Francouz beats Grubauer in shootout to give Avalanche perfect road trip

SEATTLE — After Pavel Francouz returned from a recent injury, he marveled at the fresh perspective he gained from a different view of the ice, watching from above.

If he appreciated that, then he flat-out cherished the unique vantage point he had Saturday night of a former three-year teammate: staring directly across the rink at Philipp Grubauer in the opposite net.

“He came from Jussi Parkkila coaching, so I feel like we’re doing a lot of stuff the same way,” Francouz told The Post, referring to the Avalanche’s goaltending coach. “So it’s always fun to watch goalies kind of the same size, same style.”

Grubauer saved 26 shots for the Kraken and Francouz saved 26 for the Avalanche in a playoff-caliber showdown between the top team in the Pacific division and the hottest team in the Central. So naturally it required a shootout pitting the old tandem against each other, with Francouz coming out on top for a 2-1 Avalanche win.

Nathan MacKinnon scored five-hole on Grubauer, and Francouz denied all three Seattle attempts to give the Avs (25-17-3) their fifth consecutive win and a perfect road trip without star defenseman Cale Makar. Francouz is 4-0 in his shootout career. He has never allowed a shootout goal in 12 attempts.

“To get six points on the road, that’s huge,” veteran Erik Johnson said.

The Kraken had been knocking on the door in the the third period. John Hayden couldn’t finish a 2-on-1, shanking on an empty net, and Jamie Oleksiak clanked a post. Sudden-death, 3-on-3 overtime without the skilled Makar was especially a chore; Johnson was involved in a long shift toward the end of the five-minute timer in which the Avs were stuck on their heels.

Can they breathe easier after a two-point night and six-point road stand?

“I don’t know about breathing easier, with the extra minutes out there,” Johnson joked. “But it’s nice to go on a little run here. We needed to do it. It’s three more games until the break, and then hopefully we’re sitting where we want to be.”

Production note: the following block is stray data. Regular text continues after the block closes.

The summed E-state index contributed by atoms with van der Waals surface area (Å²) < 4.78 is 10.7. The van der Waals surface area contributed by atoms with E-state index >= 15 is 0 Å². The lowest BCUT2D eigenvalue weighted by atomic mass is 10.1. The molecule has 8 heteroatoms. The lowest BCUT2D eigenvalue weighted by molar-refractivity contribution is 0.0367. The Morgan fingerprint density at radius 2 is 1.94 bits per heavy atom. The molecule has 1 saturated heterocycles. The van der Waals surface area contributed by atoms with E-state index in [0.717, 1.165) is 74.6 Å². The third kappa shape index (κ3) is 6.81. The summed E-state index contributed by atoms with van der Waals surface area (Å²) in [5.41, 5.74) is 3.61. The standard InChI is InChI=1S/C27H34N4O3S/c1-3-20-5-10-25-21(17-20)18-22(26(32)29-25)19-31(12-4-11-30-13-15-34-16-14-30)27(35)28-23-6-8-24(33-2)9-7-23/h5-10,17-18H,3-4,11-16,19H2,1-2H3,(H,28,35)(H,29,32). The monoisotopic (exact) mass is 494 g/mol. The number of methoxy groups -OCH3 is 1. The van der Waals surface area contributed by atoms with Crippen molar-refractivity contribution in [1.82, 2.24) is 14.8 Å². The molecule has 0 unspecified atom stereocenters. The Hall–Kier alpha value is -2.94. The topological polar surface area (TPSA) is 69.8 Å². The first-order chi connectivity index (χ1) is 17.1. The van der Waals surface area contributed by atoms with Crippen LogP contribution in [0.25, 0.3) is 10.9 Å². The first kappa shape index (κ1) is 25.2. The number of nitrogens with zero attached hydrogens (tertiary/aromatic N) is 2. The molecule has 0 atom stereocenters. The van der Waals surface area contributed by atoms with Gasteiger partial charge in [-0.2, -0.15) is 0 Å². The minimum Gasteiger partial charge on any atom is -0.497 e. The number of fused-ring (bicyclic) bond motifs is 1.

The Avalanche and Kraken played 7:50 of the first period on special teams, but neither team broke through. Shots started with a 7-0 Seattle advantage, then Colorado reeled off 10 unanswered. It was a game of runs, if it can be called that without scoring.

The Avs have killed 15 of 16 penalties in the last six games. Ironically, the most compelling scoring chance of the period for either side came immediately after a power play. As Yanni Gourde exited the box and returned the Kraken to even strength, he ended up with a convenient breakaway but missed the target entirely.

Then the game cleaned up. The entire second period was played at 5-on-5, with a fun pace and competitive forechecking from both sides — but very little action other than a quick exchange of goals. Alex Newhook cleaned up a third-chance rebound after shots by Jacob MacDonald and Artturi Lehkonen, but Ryan Donato answered 58 seconds later.

“It was a good hockey game,” coach Jared Bednar said. “Really good.”

As it all transpired, Bednar engineered in-game line rearrangements. Newhook started the game at center then moved to left wing alongside J.T. Compher and Mikko Rantanen. Valeri Nichushkin played more on the top MacKinnon line, and they combined for 13 shots.

Makar was a last-second scratch after participating in pregame line rushes. He tried warming up and “didn’t feel like he was ready to go,” Bednar said. He was a game-time decision because Avs didn’t have morning skate for the second portion of a back-to-back; pregame was Makar’s chance to test if he felt good enough to play. He watched from the press box.

“We’ll find out” if the rest pays off, Bednar said. “Too early to tell. But the bright side of it is it’s not long-term. It’s not something that’s going to hamper him for a long time. He’s played a ton of hockey for us to be able to get the results we are (getting) without him, and for him to be able to take a break here while he heals up, I feel like he earned this.”

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